12.11. Letter to a bike magazine

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A letter to Classic Bike, published some years ago.

A Farrell Hope essay

fhope<at>new.rr.com

In 1972 I sold my BSA 500 single and Norton Commando, and didn't ride again until 1987. In that year I walked into a dealer in Montreal, Canada, and said, "I want a British bike that starts, doesn't leak oil, and is reliable".

He pointed to a 1981 Yamaha XS650 and said, "there it is, only it's made in Japan".

I bought it on the spot, rode it away, and was back in ten minutes, somewhat shaken, to ask; "how do you get this thing round a corner?” He told me "stay on the gas, don't throttle back or it will plough out on you. Talk to yourself if necessary". So I talk to myself on corners;" stay on the throttle, stay on the throttle", and it works, even if I do come out of some corners with my heart in my mouth.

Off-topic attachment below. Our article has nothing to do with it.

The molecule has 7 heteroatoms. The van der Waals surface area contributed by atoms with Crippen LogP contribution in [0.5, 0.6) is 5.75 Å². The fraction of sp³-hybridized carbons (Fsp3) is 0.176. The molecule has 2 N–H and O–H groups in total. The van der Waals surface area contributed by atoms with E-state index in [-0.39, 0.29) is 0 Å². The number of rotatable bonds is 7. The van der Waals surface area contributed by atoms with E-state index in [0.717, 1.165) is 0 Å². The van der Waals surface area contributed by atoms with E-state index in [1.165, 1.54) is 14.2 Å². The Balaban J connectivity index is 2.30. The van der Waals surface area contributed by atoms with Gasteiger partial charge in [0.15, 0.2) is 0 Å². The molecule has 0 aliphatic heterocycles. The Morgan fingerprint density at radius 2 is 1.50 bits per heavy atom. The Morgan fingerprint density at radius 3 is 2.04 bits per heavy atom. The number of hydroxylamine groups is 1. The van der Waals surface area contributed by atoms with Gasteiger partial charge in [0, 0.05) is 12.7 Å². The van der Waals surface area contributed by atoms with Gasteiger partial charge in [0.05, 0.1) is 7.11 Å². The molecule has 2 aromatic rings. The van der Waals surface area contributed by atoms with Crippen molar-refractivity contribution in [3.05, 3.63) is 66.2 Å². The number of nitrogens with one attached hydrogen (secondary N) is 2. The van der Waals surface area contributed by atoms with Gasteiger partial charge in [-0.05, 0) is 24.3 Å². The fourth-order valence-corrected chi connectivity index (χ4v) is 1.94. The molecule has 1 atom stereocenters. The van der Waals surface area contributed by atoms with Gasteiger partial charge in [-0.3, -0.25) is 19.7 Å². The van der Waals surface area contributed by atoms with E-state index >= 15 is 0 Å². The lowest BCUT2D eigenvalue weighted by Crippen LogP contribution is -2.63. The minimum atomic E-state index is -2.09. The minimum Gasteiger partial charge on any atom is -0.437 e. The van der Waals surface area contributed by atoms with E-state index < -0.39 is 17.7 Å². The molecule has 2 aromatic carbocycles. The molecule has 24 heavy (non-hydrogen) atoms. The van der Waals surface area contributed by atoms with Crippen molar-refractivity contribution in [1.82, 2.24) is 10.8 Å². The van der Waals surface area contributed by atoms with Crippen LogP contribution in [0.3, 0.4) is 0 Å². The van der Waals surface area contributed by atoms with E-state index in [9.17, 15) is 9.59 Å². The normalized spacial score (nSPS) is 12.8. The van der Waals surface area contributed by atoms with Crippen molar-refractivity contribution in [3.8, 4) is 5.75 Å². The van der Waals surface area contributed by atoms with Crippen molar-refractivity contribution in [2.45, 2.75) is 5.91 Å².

But otherwise, I have ridden it, hard, for 12 years, and never needed a repair or tune-up. The only parts I've ever needed to replace are those that I've bent or broken when I've fallen off the road, and naturally tires, bulbs, and once, the battery.

The 81s were a little uglier than the previous years, but then that was true of all bikes built in the '80's. Through the years I have removed all tank and side panel insignia, replaced the ape hanger bars with flat low bars, replaced the mag wheels with alloy rim spoked wheels, made a flat saddle, and replaced the megaphone exhausts with shorties, installed small crash bars, made it all black, chrome and aluminium.

All to make it more like real 60's Bonneville.

Only I haven't been able to make it hard to start and leak oil copiously. Only kidding, I would love a Bonnie myself. Have my eye on a 1967 beauty, only whenever I go to test ride it the owner can't get it to start.

Please publish an article on the XS650, there are many of us all over the world who love this Japanese Englishman with the bullet-proof engine.

Farrell

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